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Pat Steir

American Painter

Pat Steir Photo

Born: April 10, 1940 - Newark, New Jersey, United States

"I'm making something that wasn't there before. I've always liked being an oil painter, attached to the mythology and the magic of making something that relates to history, that has a history, an image of space that is simultaneously flat and deep."

Summary of Pat Steir

Torrents of thick, white paint cascade over the rich black surfaces of Pat Steir's best-known, monumentally scaled canvases, evoking the sublime forces of the natural world. Although references to the Abstract Expressionist painters, particularly Jackson Pollock, are perhaps unavoidable, the New York-based artist's inspirations are not what one might expect when viewing her technique of drips, washes, and thrown splashes of paint. Instead, it was the impact of her personal relationships with Conceptual artist Sol LeWitt, Minimalist Agnes Martin, and avant-garde composer John Cage that would prove most influential. Through these connections, Steir was introduced to ideas of process art, Zen Buddhism, and the techniques of yipin, or Chinese "ink splashing." Her mature painting technique is an amalgamation of these diverse influences, a synthesis of action and non-action, through which she embraces the dichotomy of choice and chance as the basis of her work.

Key Ideas

There is an ongoing tension between figuration and abstraction in Steir's early work . This culminated in the early 1970s, the decade painting was famously declared "dead," and Minimalism competed with Conceptual art as the prevailing art world trends. Nevertheless, Steir forged her identity as an experimental painter with her series of rose paintings, employing conflicting methods of figuration and gestural abstraction while seeking, in the artist's words, "to destroy images as symbols."
The Waterfall paintings represent a harmonic synthesis of control and chance, as Steir's layers of dripping painting simultaneously represent the concept and physical structure of its subject. In this series, Steir inherently challenges dominant theories of Abstract Expressionism, as the interaction preserved on the canvas is not solely the action between the artist and her materials, but instead focuses on natural processes, using "nature to paint a picture of itself."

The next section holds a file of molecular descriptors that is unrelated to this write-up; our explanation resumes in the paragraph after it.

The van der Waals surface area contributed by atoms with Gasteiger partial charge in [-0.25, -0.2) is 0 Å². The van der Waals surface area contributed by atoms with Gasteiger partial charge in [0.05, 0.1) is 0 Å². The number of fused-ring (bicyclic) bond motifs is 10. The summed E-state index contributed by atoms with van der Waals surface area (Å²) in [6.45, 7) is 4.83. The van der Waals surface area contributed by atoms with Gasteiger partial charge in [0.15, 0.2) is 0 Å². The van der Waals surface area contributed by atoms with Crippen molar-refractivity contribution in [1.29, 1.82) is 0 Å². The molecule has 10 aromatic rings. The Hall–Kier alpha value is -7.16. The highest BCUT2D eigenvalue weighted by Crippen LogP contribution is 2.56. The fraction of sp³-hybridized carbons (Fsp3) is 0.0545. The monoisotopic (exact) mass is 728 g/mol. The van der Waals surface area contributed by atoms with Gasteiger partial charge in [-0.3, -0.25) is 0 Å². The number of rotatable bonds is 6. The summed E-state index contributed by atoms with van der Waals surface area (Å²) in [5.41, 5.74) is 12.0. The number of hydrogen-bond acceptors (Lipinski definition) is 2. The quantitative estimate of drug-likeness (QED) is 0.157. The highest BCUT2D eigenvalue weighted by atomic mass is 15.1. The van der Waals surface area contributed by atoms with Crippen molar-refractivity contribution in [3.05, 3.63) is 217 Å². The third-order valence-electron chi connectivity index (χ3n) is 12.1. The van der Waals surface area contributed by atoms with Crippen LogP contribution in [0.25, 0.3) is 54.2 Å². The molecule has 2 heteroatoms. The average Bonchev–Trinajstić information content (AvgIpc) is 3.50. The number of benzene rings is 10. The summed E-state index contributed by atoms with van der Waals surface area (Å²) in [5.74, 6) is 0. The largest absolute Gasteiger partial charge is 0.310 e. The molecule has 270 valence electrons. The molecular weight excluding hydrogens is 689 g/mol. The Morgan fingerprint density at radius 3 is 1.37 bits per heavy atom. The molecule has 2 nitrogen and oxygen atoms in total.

The artistic principles of Chinese aesthetics play an important role in Steir's approach to painting. Of particular influence is the author Françoise Cheng, who writes, "nature is no longer a passive entity. If we regard it, it regards us as well." For Steir, who has increasingly questioned image making and thus sought to remove herself from the process of painting throughout her career, succumbing to these natural forces is what she describes as "the spiritual aspect of the work."
Pat Steir Photo

Pat Steir was born Iris Patricia Sukoneck in 1940 in Newark, New Jersey, the eldest daughter of a Russian-Jewish immigrant family. Her father, would had also aspired to be an artist, instead worked in several art-related businesses, including silk-screening, window displays, and neon sign design. Steir recalls knowing she wanted to be an artist or a poet from the age of five, later giving up a scholarship to study English as Smith College to pursue a degree in art instead. When she was growing up, she often visited the Philadelphia Museum of Art. She says "I would sit on the floor with my coat and my books and an apple, and then I'd get chased out. The guard would always say, 'You've got to go,' but then I'd go back." She concludes that after a while, they stopped chasing her away, "They'd just say, 'there's that kid again.'"

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